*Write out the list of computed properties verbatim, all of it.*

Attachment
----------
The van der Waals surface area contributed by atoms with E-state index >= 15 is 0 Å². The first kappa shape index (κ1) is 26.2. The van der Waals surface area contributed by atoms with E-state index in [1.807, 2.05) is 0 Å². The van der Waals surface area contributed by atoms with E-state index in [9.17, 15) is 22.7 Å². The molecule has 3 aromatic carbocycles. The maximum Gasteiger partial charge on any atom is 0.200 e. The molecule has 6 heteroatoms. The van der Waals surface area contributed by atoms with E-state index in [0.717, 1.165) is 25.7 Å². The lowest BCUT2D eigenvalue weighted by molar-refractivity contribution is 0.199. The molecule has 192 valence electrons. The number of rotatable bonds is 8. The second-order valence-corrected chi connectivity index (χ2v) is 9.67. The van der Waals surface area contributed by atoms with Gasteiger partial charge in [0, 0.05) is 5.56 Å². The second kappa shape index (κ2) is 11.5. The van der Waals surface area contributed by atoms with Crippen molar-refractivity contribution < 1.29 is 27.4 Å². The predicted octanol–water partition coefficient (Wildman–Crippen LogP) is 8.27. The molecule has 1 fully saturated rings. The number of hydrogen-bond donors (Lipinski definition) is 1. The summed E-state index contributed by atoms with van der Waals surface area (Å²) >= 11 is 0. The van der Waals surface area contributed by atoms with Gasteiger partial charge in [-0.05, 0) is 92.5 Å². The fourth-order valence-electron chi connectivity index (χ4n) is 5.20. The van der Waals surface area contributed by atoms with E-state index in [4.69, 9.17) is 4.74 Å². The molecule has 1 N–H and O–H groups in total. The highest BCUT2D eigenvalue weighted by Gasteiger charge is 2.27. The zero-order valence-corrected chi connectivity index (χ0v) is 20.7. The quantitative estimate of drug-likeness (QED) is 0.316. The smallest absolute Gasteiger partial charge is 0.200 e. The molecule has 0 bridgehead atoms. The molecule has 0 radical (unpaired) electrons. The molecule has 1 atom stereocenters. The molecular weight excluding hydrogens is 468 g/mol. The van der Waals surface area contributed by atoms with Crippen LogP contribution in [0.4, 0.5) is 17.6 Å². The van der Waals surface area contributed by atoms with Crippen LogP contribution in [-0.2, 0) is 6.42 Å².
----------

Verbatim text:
The van der Waals surface area contributed by atoms with E-state index >= 15 is 0 Å². The first kappa shape index (κ1) is 26.2. The van der Waals surface area contributed by atoms with E-state index in [1.807, 2.05) is 0 Å². The van der Waals surface area contributed by atoms with E-state index in [9.17, 15) is 22.7 Å². The molecule has 3 aromatic carbocycles. The maximum Gasteiger partial charge on any atom is 0.200 e. The molecule has 6 heteroatoms. The van der Waals surface area contributed by atoms with E-state index in [0.717, 1.165) is 25.7 Å². The lowest BCUT2D eigenvalue weighted by molar-refractivity contribution is 0.199. The molecule has 192 valence electrons. The number of rotatable bonds is 8. The second-order valence-corrected chi connectivity index (χ2v) is 9.67. The van der Waals surface area contributed by atoms with Gasteiger partial charge in [0, 0.05) is 5.56 Å². The second kappa shape index (κ2) is 11.5. The van der Waals surface area contributed by atoms with Crippen molar-refractivity contribution < 1.29 is 27.4 Å². The predicted octanol–water partition coefficient (Wildman–Crippen LogP) is 8.27. The molecule has 1 fully saturated rings. The number of hydrogen-bond donors (Lipinski definition) is 1. The summed E-state index contributed by atoms with van der Waals surface area (Å²) >= 11 is 0. The van der Waals surface area contributed by atoms with Gasteiger partial charge in [-0.05, 0) is 92.5 Å². The fourth-order valence-electron chi connectivity index (χ4n) is 5.20. The van der Waals surface area contributed by atoms with E-state index in [4.69, 9.17) is 4.74 Å². The molecule has 1 N–H and O–H groups in total. The highest BCUT2D eigenvalue weighted by Gasteiger charge is 2.27. The zero-order valence-corrected chi connectivity index (χ0v) is 20.7. The quantitative estimate of drug-likeness (QED) is 0.316. The smallest absolute Gasteiger partial charge is 0.200 e. The molecule has 0 bridgehead atoms. The molecule has 0 radical (unpaired) electrons. The molecule has 1 atom stereocenters. The molecular weight excluding hydrogens is 468 g/mol. The van der Waals surface area contributed by atoms with Crippen LogP contribution in [0.4, 0.5) is 17.6 Å². The van der Waals surface area contributed by atoms with Crippen LogP contribution in [-0.2, 0) is 6.42 Å².